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Monday, March 25, 2013

itertools.first ?

Note: Extended with Stop Press! section.

Note: Extended later with "Identity with next" section.
Note: Extended later with "Deviant" section.

I wrote something on Rosetta Code and found myself wanting, (again), a version of the any() function that returned the first True elements value rather than the Boolean value True.

The code was calculating the Harshad numbers defined as a positive integer that is divisible by the sum of its digits. I need to show the first 20 and the one greater than 1000.

I came up with the following:

>>> import itertools
>>> def harshad():
    while True:
        if n % sum(int(ch) for ch in str(n)) == 0:
            yield n
        n += 1

>>> list(itertools.islice(harshad(), 0, 22))
[1, 2, 3, 4, 5, 6, 7, 8, 9, 10, 12, 18, 20, 21, 24, 27, 30, 36, 40, 42, 45, 48]
>>> for n in harshad():
    if n > 1000:


It does the job, but I wanted a more functional way of finding the 1000'th element.

I tried to use any but was stuck because it only returns True or False. I could make it work :

>>> tmp = []
>>> any((tmp.append(x), ) for x in harshad() if x > 1000)
>>> tmp[0]

But the above is an obscuring hack to get the value of x out of the genexp.


What I need is a function that I will call first, that works like any but returns the first value that is true (rather than True) on success, otherwise False.

If any can be defined similarly to:

def any(iterable):
    for value in iterable:
        if value:
            return True
    return False

Then function first would be defined as:

def first(iterable):
    for value in iterable:
        if value:
            return value
    return False

And I could then have written:

>>> first(x for x in harshad() if x > 1000)

Which is so clean I would think its a candidate for adding to the itertools module.

What do you think?

(I'll add this to Reddit and g+ for discussion as well).

Stop Press!

Darn! I have just worked out that I could have written the following:

>>> (x for x in harshad() if x > 1000).__next__()

It works and is not so bad looking. Not as good as a first() function, but usable.

Identity with next

aceofears on Reddit pointed me in the direction of the default value for the next() function. That got me thinking and I think I have an identity between my first() and the existing next()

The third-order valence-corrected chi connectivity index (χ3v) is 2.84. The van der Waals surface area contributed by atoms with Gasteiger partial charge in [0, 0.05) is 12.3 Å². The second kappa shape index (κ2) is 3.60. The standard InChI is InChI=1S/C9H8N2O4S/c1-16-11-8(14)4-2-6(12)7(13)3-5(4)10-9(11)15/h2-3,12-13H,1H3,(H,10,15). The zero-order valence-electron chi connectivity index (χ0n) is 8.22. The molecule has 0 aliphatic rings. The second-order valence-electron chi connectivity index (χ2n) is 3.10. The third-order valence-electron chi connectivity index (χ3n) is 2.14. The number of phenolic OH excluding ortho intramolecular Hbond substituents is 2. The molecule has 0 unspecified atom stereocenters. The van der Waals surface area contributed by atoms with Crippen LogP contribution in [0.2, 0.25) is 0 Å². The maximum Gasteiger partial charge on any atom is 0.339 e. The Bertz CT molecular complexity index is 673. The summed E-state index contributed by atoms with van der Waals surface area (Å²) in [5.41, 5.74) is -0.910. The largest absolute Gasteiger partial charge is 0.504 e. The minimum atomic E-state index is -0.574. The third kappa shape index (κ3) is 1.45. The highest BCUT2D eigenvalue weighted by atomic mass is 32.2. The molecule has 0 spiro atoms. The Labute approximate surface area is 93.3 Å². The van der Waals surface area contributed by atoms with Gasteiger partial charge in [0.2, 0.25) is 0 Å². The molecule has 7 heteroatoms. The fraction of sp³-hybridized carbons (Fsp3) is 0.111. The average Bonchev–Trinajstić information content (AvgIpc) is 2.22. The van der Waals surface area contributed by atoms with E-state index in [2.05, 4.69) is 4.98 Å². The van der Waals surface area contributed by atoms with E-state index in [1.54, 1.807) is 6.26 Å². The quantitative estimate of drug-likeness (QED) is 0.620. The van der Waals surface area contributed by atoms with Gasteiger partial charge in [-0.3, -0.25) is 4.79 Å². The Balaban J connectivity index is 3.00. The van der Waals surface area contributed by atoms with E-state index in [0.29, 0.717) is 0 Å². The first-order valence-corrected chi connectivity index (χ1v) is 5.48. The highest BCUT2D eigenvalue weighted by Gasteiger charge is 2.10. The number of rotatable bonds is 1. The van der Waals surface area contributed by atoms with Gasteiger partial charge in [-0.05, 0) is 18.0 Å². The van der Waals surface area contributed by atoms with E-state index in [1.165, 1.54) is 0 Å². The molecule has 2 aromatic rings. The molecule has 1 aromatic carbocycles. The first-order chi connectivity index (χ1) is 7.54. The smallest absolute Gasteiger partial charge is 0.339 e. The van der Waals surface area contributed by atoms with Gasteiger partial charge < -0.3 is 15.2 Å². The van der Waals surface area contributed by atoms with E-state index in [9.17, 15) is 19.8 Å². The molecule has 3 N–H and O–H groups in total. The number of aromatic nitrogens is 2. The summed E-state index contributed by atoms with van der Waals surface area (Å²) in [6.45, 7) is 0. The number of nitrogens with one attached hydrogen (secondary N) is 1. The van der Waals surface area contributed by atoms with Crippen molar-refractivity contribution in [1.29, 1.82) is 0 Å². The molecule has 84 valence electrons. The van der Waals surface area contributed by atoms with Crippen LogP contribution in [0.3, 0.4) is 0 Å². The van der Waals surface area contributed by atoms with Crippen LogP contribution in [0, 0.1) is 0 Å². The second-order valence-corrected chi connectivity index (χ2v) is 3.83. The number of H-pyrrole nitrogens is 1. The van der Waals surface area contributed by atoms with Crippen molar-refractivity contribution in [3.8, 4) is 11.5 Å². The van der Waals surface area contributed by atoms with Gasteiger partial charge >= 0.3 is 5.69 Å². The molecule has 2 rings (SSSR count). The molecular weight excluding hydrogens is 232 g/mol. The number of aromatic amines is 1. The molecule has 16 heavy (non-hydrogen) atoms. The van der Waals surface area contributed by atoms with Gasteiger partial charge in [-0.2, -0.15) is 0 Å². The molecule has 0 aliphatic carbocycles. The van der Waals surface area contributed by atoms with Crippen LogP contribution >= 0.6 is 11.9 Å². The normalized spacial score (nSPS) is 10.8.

first(iterator)  next((item for item in iterator if item),

If the above holds then I know I'd rather write first(), but could live without it {melodramatic sigh}.

Oh, these should hold too:

any(iterator)  next((True for item in iterator if item),

all(iterator)  next((False for item in iterator if not item),


There is an identy missing. any() is to first() as all() is to ???
I would call this missing function deviant(). Its action would be to return the first item from an iterator that was false rather than the Boolean False.


deviant(iterator)  next((item for item in iterator if not item),

(I have not worked out a use case for this as yet though).


  1. Why not just:

    next(x for x in harshad() if x > 1000)

    Edit: Missed your edit, this doesn't add anything sorry!

    1. Yep. I've used next before. But I was blinded by the way I was using it and just could not see that this was another use case! Well I've been up for over 18 hours and should not have blogged when tired. This will teach me.


  2. Why dont you just use next? This should work:
    >>> next(x for x in harshad() if x > 1000)

    it even works if your iterable returns False:
    >>> xs = (None, False, True)
    >>> next(x for x in xs if x is not None)

  3. FTR, there is still a valid need for a first and there is also a solution:

    1. Hey hynek. Thanks for the link.
      I liked the regecp example but I am not convinced that the default and key arguments are necessary and would prefer first is kept short & sweet. Instead of that:

      first([1, 1, 3, 4, 5], key=lambda x: x % 2 == 0)

      I would prefer the equivalent:

      first(x for x in [1, 1, 3, 4, 5] if not x % 2)

      - Paddy.

  4. You don't need first value _that_ is true, you need first value for which _predicate_ is true. That is just next(filter(predicate, iterator)). And if by chance you really need the value being true, that's next(filter(None, iterator)).

    next(filter(1000 .__lt__, harshad()))

    for deviant, you just need filterfalse (from itertools). But as you noticed, it's a lot less useful, since there are much fewer interesting objects that are false than true.

    1. My definition of first would be much easier to understand and simpler to write for the use case given, although yours could work too.



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